It’s primary election day in California: Here’s how to vote — even if you still need to register
Tuesday is primary election day in California, the final chance to get your ballot in not only for statewide races like governor and U.S. Senate, but for dozens of local contests.
While many races will pick two candidates for the general election in November, some local races could be decided in the primary.
Last month county elections officials sent out more than 21 million mail-in ballots to registered voters around the state, and nearly 3 million have already come in. But whether you still need to turn in your ballot or haven't registered yet, there is still time to get your vote in before polls close at 8 p.m.
Here's how to make sure you're registered, research your choices and turn in your ballot.
When are the polls open on election day?
In California, the polls are open from 7 a.m. to 8 p.m. Anyone in line by 8 p.m. will be allowed to vote.
How to check if you’re registered to vote
You can check your voter registration status on the California Secretary of State's website.
The portal requires some basic information, including your name, date of birth and the last four digits of your social security number. It also asks for your driver’s license or identification card number, so make sure to have that handy.
If you’re having trouble accessing the portal, you can also contact your county election office for assistance. The Secretary of State’s website lists the contact information for county election offices.
How do I register on election day?
Californians can register conditionally until 8 p.m. on election day. You can do this at your polling place or any vote center, if your county has them. You can find a vote center, also called early voting locations, by entering your county, city or zip code on this website.
You’ll receive a conditional voter registration because the traditional registration deadline has passed, but you can still cast a provisional ballot which will be counted once your eligibility is verified.
Can I still turn in my mail-in ballot?
Yes. You can turn in your mail-in ballot at your polling location or ballot drop box until 8 p.m. Here's a list of mail-in ballot drop off locations throughout the state.
You can also still put your ballot in the mail as long as it is postmarked by June 7 and arrives at your county elections office by June 14.
How can I research my ballot?
CapRadio put together a 2022 Sacramento primary voter guide. There, you can enter your address anywhere in California to get a preview of your ballot with information on the candidates you'll be voting on.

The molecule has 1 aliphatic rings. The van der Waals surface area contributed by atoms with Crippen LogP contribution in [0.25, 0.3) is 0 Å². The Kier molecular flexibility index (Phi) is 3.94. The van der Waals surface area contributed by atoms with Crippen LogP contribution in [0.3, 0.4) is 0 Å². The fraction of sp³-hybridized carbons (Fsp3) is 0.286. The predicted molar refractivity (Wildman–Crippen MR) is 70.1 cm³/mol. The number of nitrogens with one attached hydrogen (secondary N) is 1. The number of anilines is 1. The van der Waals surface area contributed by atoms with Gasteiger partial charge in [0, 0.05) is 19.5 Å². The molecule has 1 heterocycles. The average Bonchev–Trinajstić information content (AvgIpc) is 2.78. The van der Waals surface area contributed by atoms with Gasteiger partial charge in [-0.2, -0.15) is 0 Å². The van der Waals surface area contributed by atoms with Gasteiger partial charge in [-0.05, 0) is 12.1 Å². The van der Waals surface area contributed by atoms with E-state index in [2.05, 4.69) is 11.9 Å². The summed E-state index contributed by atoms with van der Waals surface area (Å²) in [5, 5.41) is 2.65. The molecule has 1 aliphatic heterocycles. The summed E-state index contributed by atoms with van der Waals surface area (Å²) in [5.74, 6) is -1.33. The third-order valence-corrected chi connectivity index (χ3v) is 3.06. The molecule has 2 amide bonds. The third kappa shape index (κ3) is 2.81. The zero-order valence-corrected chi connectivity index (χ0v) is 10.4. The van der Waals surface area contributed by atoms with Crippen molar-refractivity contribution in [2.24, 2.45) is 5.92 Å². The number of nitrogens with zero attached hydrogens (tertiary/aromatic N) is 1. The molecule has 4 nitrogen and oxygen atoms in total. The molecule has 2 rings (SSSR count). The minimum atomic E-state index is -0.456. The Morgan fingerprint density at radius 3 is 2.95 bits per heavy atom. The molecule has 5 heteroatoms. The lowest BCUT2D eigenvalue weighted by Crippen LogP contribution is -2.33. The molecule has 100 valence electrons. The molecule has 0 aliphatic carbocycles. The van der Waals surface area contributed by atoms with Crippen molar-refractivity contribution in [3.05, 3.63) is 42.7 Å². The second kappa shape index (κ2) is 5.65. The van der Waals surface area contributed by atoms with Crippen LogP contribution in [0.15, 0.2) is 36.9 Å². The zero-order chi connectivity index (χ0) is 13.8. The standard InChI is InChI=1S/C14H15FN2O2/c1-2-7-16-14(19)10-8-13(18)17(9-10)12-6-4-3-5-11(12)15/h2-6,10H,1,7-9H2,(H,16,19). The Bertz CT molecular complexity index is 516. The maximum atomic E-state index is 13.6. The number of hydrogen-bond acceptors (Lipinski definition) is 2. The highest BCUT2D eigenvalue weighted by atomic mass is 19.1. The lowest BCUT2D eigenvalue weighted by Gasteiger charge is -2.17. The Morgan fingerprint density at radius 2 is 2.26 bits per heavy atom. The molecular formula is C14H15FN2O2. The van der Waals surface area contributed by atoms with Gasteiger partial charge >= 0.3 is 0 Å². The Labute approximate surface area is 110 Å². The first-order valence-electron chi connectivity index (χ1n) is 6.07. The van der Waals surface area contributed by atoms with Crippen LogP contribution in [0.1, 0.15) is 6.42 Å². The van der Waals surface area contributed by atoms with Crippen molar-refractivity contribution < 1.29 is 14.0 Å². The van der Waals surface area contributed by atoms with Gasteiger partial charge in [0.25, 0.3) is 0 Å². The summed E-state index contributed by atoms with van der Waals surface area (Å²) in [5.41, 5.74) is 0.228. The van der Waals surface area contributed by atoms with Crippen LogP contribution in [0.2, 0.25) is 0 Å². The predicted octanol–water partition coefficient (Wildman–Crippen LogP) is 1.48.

Can I track my ballot once I vote?
Once you’ve mailed your ballot back or dropped it off at an official ballot dropbox, you can keep an eye on its progress with the state’s ballot tracker website.
When will results be released?
California and counties will start releasing results after the polls are closed at 8 p.m., but timing will vary by county.
Counties have been able to process ballots that arrived early to check signatures, remove them from envelopes and feed them into counting computers. Officials are not allowed to tally votes until after 8 p.m.
The first batch of results will include mail-in ballots counties were able to prepare for the count — likely those that came in before this past weekend — and those cast in-person on election day. Later releases will include mail-in ballots that were processed after election day and any provisional ballots.
Still, since California accepts mail-in ballots that arrive up to seven days after the election if they are postmarked on election day, it could take days or weeks to know final results in some cases.
"It's something that is frustrating because you still have this media culture that is all geared up on election night and wanting to get those immediate returns," said Kim Alexander, president of the California Voter Foundation. "And our voting system just doesn't deliver that anymore unless it's a really wide margin."
Will any races be decided in the primary election?
Yes, but only in specific cases.
In California partisan races, the top two finishers in each primary — regardless of political party — move on to the general election. In nonpartisan races, the top two finishers advance unless one candidate receives a majority, in which case that person wins outright and there is no general election runoff. Here's an article from 2018 that has more details on the system.
In local races, if no candidate receives a majority of the votes, the top two candidates move on to the November general election.
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